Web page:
Except it would make more sense to split Red Crossbill Loxia [curvirostra] minor from Common Crossbill L. curvirostra, since L. minor is more closely related to L. sinesciuris, than it is to L. curvirostra
are paraphyletic *species* disallowed under whichever species concept the Swedish TSC uses?

If not then no problem with the current arrangement.

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Old Monday 19th February 2018, 15:13   #16
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And I don't know what "BENAME" is
Dominic Mitchell 2017, Birds of Europe, North Africa and the Middle East: An Annotated Checklist.
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Old Monday 19th February 2018, 16:01   #17
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Quote:
Originally Posted by James Lowther View Post
are paraphyletic *species* disallowed under whichever species concept the Swedish TSC uses?

If not then no problem with the current arrangement.

James
No, paraphyletic species are allowed. This is a rough translation from the Swedish Taxonomic Committee's report:

“Since the Red Corssbill isn’t split into more species, and the Cassia Crossbill is nested within in the Red Crossbill complex, it becomes a parafyletic species. A paraphyletic taxon includes a common ancestor and some, but not all, taxa derived from this ancestor. The opposite, where all branches of the "tree" are included, is called monophyletic. Normally you want to avoid paraphyletic taxa. However, at species level, one cannot always be consistent at this point, simply because paraphyletic species occur in nature. It is not entirely unusual that a subpopulation of a species evolves and becomes so different that it becomes reproductively isolated while other populations remain the same species.”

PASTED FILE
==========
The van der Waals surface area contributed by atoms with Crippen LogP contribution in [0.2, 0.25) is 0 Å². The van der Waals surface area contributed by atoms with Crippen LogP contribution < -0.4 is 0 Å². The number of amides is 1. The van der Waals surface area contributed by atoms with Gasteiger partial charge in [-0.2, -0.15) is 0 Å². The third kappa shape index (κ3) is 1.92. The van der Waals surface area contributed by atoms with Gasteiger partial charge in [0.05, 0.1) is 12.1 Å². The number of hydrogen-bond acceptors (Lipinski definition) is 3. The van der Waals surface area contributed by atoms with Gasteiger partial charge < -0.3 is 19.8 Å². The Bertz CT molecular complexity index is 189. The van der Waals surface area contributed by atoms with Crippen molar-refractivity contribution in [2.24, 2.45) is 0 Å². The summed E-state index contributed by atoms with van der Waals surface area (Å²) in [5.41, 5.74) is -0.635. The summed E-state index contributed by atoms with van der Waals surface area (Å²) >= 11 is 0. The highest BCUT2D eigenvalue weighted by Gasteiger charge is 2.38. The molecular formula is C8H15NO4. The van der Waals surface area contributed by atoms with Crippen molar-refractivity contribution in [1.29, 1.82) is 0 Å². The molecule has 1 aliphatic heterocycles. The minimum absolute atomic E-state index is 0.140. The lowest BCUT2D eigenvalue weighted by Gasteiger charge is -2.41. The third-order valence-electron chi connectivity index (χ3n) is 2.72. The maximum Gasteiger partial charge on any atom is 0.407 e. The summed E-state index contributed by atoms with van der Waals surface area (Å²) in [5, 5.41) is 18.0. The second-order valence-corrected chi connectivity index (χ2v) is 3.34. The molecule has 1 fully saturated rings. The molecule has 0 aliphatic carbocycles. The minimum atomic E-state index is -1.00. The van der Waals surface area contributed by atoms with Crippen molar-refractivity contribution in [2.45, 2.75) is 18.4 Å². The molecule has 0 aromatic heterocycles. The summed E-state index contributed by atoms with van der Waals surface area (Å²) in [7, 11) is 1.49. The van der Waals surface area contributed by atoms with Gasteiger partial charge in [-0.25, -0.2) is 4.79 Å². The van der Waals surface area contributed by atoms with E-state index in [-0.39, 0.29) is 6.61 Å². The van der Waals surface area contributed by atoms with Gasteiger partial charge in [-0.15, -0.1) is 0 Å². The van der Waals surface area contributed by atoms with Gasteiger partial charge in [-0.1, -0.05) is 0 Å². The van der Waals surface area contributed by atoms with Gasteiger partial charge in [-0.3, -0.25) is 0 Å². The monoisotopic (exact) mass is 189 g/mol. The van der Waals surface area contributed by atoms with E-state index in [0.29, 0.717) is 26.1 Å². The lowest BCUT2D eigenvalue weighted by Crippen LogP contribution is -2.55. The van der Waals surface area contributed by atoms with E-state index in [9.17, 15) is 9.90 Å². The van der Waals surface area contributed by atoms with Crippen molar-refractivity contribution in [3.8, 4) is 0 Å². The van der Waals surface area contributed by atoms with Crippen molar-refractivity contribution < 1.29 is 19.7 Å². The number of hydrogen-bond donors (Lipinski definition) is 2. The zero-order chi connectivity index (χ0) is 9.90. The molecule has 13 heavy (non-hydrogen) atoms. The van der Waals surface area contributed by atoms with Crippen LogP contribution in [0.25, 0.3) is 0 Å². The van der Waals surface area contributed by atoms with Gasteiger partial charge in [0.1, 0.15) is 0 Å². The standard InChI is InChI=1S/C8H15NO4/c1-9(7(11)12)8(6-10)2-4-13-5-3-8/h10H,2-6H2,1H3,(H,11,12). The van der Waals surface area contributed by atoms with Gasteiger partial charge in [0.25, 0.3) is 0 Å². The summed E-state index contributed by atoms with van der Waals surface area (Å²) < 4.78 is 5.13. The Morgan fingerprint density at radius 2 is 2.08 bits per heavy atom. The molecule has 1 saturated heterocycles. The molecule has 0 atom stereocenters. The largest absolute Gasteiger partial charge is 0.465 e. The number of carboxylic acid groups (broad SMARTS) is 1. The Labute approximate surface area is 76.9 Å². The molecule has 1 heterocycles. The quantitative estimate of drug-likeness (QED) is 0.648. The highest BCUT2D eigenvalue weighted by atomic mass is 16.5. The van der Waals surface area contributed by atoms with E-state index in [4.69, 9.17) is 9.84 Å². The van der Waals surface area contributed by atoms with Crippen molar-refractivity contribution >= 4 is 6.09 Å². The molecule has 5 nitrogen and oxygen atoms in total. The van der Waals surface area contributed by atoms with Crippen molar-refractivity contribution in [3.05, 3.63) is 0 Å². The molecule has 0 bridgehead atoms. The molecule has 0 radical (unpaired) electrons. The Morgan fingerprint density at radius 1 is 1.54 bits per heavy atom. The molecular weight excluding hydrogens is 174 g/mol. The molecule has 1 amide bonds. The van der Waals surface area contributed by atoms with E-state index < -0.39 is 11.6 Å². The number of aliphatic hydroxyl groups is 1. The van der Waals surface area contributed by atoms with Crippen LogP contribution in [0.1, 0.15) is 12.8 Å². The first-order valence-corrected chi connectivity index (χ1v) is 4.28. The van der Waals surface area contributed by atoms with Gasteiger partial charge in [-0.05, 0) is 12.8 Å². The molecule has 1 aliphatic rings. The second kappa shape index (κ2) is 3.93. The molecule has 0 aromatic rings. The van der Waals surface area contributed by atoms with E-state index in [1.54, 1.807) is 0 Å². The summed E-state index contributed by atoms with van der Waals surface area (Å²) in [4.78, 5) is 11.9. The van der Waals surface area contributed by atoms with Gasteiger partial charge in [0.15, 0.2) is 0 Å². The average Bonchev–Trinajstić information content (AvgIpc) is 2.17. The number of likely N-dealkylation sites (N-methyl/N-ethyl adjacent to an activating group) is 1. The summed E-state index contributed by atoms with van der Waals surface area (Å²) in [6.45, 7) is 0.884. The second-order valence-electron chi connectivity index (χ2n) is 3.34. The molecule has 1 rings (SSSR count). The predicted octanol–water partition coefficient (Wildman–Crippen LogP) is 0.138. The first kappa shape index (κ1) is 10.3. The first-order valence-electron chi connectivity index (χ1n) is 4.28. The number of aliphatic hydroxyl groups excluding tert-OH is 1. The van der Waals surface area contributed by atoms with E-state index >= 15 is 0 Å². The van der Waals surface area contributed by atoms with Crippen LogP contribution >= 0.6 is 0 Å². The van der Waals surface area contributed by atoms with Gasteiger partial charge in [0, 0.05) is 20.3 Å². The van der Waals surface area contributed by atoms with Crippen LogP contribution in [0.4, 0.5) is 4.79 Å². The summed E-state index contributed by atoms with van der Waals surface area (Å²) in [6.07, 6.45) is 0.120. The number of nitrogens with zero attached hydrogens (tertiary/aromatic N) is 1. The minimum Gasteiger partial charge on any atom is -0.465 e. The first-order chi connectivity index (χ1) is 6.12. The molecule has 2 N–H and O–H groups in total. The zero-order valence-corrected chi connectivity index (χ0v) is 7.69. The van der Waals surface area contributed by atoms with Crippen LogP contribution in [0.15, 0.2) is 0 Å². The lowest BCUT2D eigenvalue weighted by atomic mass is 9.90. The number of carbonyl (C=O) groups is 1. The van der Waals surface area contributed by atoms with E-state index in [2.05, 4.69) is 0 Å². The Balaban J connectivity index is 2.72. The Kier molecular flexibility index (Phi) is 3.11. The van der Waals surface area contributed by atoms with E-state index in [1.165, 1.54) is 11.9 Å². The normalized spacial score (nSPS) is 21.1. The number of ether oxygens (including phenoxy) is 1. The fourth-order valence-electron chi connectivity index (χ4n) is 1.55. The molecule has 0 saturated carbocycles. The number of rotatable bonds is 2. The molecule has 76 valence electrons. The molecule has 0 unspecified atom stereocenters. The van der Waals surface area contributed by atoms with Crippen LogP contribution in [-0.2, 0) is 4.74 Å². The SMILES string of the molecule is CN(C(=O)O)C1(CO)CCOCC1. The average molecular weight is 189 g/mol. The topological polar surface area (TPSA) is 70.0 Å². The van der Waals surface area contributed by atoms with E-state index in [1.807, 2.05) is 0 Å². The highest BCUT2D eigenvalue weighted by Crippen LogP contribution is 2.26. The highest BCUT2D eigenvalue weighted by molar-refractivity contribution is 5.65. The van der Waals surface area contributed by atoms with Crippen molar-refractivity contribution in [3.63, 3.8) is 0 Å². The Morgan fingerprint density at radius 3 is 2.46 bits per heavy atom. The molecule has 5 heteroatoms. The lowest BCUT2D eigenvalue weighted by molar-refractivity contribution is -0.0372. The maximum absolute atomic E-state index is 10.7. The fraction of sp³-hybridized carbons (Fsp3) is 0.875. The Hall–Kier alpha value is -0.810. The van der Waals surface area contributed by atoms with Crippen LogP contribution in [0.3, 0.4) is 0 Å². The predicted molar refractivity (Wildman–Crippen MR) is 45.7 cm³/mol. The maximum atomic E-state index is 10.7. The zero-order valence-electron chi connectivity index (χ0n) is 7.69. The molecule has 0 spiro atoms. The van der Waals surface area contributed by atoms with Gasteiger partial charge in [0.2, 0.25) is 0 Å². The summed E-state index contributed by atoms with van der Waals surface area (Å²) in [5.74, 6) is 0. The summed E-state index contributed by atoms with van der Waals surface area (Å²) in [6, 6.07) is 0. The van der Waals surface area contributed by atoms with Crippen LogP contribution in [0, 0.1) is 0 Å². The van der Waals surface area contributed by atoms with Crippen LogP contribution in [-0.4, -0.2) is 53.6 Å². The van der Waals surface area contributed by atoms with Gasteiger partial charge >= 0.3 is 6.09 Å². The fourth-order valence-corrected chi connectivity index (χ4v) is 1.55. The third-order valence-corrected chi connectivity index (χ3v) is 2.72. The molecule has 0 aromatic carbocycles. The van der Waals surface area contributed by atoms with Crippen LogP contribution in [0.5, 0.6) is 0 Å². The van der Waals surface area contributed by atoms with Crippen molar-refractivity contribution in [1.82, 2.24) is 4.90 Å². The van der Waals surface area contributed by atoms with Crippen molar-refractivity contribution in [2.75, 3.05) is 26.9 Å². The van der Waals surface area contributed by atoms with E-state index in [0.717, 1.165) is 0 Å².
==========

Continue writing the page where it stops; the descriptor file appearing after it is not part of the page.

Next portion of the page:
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Old Monday 19th February 2018, 22:27   #18
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Originally Posted by Markus Lagerqvist View Post
No, paraphyletic species are allowed. This is a rough translation from the Swedish Taxonomic Committee's report:

“Since the Red Corssbill isn’t split into more species, and the Cassia Crossbill is nested within in the Red Crossbill complex, it becomes a parafyletic species. A paraphyletic taxon includes a common ancestor and some, but not all, taxa derived from this ancestor. The opposite, where all branches of the "tree" are included, is called monophyletic. Normally you want to avoid paraphyletic taxa. However, at species level, one cannot always be consistent at this point, simply because paraphyletic species occur in nature. It is not entirely unusual that a subpopulation of a species evolves and becomes so different that it becomes reproductively isolated while other populations remain the same species.”
Yet monophyly can easily be restored by splitting Red Crossbill [N. America] from Common Crossbill [Eurasia].
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Old Monday 19th February 2018, 22:30   #19
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Originally Posted by Calalp View Post
... (Greater/Lesser/Whatever) Western Palearctic.
Quote:
Originally Posted by Calalp View Post
Västpalearktislistan ... over and out (on my part)!
There's always the option of mis-translating "Västpalearktislistan" as "Vast Palearctic list"
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Old Tuesday 20th February 2018, 07:46   #20
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Originally Posted by Nutcracker View Post
Yet monophyly can easily be restored by splitting Red Crossbill [N. America] from Common Crossbill [Eurasia].
The point is there is no need to restore monophyly. Unless there’s evidence nearctic and palearctic crossbills are behaving as different species they stay lumped.